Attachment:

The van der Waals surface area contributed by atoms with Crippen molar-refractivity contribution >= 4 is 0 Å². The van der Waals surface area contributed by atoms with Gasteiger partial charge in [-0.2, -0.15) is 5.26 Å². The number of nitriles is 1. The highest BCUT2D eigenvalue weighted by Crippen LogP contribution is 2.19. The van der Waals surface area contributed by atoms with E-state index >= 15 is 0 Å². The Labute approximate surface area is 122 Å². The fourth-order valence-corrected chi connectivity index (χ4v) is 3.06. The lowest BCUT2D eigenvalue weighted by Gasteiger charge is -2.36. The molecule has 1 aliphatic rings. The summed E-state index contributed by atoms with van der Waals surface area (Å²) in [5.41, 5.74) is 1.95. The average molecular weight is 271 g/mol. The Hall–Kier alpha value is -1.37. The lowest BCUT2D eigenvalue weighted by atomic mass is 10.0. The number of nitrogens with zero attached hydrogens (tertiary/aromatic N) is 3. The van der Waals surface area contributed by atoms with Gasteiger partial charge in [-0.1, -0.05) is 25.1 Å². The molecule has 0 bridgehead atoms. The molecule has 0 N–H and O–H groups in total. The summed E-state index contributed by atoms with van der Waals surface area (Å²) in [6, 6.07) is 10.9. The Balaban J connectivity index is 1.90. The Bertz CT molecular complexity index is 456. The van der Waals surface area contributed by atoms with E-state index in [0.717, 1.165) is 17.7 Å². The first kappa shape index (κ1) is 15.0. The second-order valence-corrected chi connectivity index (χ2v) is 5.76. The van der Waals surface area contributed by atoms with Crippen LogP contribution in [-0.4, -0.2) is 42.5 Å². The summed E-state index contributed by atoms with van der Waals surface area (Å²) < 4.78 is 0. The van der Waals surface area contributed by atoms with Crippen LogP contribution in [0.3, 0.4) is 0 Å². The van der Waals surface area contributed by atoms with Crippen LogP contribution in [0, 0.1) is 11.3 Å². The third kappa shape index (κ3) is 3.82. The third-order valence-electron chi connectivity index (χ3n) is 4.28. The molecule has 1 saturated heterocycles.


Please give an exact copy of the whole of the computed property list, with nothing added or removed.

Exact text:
The van der Waals surface area contributed by atoms with Crippen molar-refractivity contribution >= 4 is 0 Å². The van der Waals surface area contributed by atoms with Gasteiger partial charge in [-0.2, -0.15) is 5.26 Å². The number of nitriles is 1. The highest BCUT2D eigenvalue weighted by Crippen LogP contribution is 2.19. The van der Waals surface area contributed by atoms with E-state index >= 15 is 0 Å². The Labute approximate surface area is 122 Å². The fourth-order valence-corrected chi connectivity index (χ4v) is 3.06. The lowest BCUT2D eigenvalue weighted by Gasteiger charge is -2.36. The molecule has 1 aliphatic rings. The summed E-state index contributed by atoms with van der Waals surface area (Å²) in [5.41, 5.74) is 1.95. The average molecular weight is 271 g/mol. The Hall–Kier alpha value is -1.37. The lowest BCUT2D eigenvalue weighted by atomic mass is 10.0. The number of nitrogens with zero attached hydrogens (tertiary/aromatic N) is 3. The van der Waals surface area contributed by atoms with Gasteiger partial charge in [-0.1, -0.05) is 25.1 Å². The molecule has 0 bridgehead atoms. The molecule has 0 N–H and O–H groups in total. The summed E-state index contributed by atoms with van der Waals surface area (Å²) in [6, 6.07) is 10.9. The Balaban J connectivity index is 1.90. The Bertz CT molecular complexity index is 456. The van der Waals surface area contributed by atoms with E-state index in [0.717, 1.165) is 17.7 Å². The first kappa shape index (κ1) is 15.0. The second-order valence-corrected chi connectivity index (χ2v) is 5.76. The van der Waals surface area contributed by atoms with Crippen LogP contribution in [-0.4, -0.2) is 42.5 Å². The summed E-state index contributed by atoms with van der Waals surface area (Å²) < 4.78 is 0. The van der Waals surface area contributed by atoms with Crippen LogP contribution in [0.3, 0.4) is 0 Å². The van der Waals surface area contributed by atoms with Crippen LogP contribution in [0, 0.1) is 11.3 Å². The third kappa shape index (κ3) is 3.82. The third-order valence-electron chi connectivity index (χ3n) is 4.28. The molecule has 1 saturated heterocycles.